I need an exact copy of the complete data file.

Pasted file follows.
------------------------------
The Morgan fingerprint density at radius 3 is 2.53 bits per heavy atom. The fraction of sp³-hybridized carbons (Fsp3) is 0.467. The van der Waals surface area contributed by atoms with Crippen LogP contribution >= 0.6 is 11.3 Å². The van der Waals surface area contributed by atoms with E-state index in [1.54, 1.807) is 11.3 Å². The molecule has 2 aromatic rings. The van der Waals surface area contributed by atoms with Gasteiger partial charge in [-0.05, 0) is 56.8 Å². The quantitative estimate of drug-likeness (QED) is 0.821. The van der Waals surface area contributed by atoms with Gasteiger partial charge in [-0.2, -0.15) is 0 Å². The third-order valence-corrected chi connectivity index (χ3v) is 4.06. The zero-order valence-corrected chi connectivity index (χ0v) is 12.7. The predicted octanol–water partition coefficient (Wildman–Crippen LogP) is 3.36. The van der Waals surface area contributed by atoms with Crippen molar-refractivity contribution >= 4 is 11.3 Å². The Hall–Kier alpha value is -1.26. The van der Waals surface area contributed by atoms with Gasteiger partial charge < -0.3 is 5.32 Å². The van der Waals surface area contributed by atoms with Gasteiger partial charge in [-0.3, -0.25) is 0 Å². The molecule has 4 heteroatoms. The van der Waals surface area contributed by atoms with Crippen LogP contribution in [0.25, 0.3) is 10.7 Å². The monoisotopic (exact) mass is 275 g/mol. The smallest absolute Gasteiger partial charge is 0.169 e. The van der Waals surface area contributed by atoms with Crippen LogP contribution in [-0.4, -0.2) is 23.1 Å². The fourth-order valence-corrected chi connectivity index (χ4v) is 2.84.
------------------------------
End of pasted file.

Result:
The Morgan fingerprint density at radius 3 is 2.53 bits per heavy atom. The fraction of sp³-hybridized carbons (Fsp3) is 0.467. The van der Waals surface area contributed by atoms with Crippen LogP contribution >= 0.6 is 11.3 Å². The van der Waals surface area contributed by atoms with E-state index in [1.54, 1.807) is 11.3 Å². The molecule has 2 aromatic rings. The van der Waals surface area contributed by atoms with Gasteiger partial charge in [-0.05, 0) is 56.8 Å². The quantitative estimate of drug-likeness (QED) is 0.821. The van der Waals surface area contributed by atoms with Gasteiger partial charge in [-0.2, -0.15) is 0 Å². The third-order valence-corrected chi connectivity index (χ3v) is 4.06. The zero-order valence-corrected chi connectivity index (χ0v) is 12.7. The predicted octanol–water partition coefficient (Wildman–Crippen LogP) is 3.36. The van der Waals surface area contributed by atoms with Crippen molar-refractivity contribution >= 4 is 11.3 Å². The Hall–Kier alpha value is -1.26. The van der Waals surface area contributed by atoms with Gasteiger partial charge < -0.3 is 5.32 Å². The van der Waals surface area contributed by atoms with Gasteiger partial charge in [-0.3, -0.25) is 0 Å². The molecule has 4 heteroatoms. The van der Waals surface area contributed by atoms with Crippen LogP contribution in [0.25, 0.3) is 10.7 Å². The monoisotopic (exact) mass is 275 g/mol. The smallest absolute Gasteiger partial charge is 0.169 e. The van der Waals surface area contributed by atoms with Crippen LogP contribution in [-0.4, -0.2) is 23.1 Å². The fourth-order valence-corrected chi connectivity index (χ4v) is 2.84.